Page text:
We propose a single-photon detector by exploiting the universal first-order quantum phase transition (QPT) in interacting spin systems. We utilize a time-dependent theoretical framework to study the absorption of a single photon pulse by an engineered defect (i.e., a nitrogen-vacancy center) which nucleates the single shot quantum measurement. This concept of a single-shot detection event (“click”) is different from parameter estimation which requires repeated measurements. The crucial step of amplifying the weak quantum signal occurs by coupling the defect to a system of interacting spins biased close to a QPT point. The macroscopic spin-order change during the QPT generates an amplified signal, which can be read out by a classical device. Our amplification scheme is based on the giant sensitivity of the first-order QPT, which fundamentally originates from the diverging higher-order spin-spin correlation at the phase transition point.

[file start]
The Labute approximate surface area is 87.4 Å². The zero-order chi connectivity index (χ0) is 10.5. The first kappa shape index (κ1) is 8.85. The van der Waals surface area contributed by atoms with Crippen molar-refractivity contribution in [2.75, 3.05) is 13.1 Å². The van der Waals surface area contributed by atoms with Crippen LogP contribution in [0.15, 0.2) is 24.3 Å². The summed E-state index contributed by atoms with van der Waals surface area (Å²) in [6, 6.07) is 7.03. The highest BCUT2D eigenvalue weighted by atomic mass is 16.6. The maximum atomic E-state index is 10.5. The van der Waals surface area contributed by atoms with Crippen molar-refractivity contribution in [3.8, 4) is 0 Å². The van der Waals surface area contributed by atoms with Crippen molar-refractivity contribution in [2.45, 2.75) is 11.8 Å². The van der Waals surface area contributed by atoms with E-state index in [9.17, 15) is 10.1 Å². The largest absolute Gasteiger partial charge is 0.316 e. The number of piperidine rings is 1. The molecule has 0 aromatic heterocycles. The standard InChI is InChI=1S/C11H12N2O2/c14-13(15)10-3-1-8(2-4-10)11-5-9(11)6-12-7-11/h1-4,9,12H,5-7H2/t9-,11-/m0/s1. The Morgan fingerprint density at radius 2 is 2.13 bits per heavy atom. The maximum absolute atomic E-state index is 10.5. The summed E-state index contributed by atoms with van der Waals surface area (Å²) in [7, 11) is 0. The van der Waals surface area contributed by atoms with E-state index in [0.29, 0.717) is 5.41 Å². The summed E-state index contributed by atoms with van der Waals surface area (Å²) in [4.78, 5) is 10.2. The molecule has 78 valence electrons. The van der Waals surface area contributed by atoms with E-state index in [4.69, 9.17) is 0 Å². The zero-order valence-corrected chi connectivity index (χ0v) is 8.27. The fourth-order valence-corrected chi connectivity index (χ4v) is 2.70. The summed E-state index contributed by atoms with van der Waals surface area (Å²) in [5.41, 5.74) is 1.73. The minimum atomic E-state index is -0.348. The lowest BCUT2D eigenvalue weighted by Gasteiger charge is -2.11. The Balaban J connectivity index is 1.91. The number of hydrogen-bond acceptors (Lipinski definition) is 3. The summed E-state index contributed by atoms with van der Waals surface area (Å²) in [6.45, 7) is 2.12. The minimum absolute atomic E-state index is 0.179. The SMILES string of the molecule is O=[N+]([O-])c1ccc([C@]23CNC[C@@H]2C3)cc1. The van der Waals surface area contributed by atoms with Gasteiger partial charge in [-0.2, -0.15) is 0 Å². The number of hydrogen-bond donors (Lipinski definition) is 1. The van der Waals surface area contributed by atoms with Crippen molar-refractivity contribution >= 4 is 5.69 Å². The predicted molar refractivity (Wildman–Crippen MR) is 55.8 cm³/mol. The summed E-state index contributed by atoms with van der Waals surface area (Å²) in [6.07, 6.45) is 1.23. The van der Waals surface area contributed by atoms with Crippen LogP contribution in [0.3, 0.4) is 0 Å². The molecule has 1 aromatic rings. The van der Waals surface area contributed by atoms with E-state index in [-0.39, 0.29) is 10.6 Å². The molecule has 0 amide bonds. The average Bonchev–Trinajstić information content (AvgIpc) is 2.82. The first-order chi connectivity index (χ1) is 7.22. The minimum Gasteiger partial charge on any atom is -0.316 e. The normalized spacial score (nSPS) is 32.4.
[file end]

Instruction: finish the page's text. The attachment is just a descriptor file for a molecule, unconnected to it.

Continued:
Explore how engineered materials and 2D materials can be exploited for thermal radiation beyond the black-body limit.
We have shown that spin polarized thermal radiation is a striking feature of non-equilibrium as well as non-reciprocal systems.
High temperature materials with unique properties are a major focus of our research with multiple engineering applications.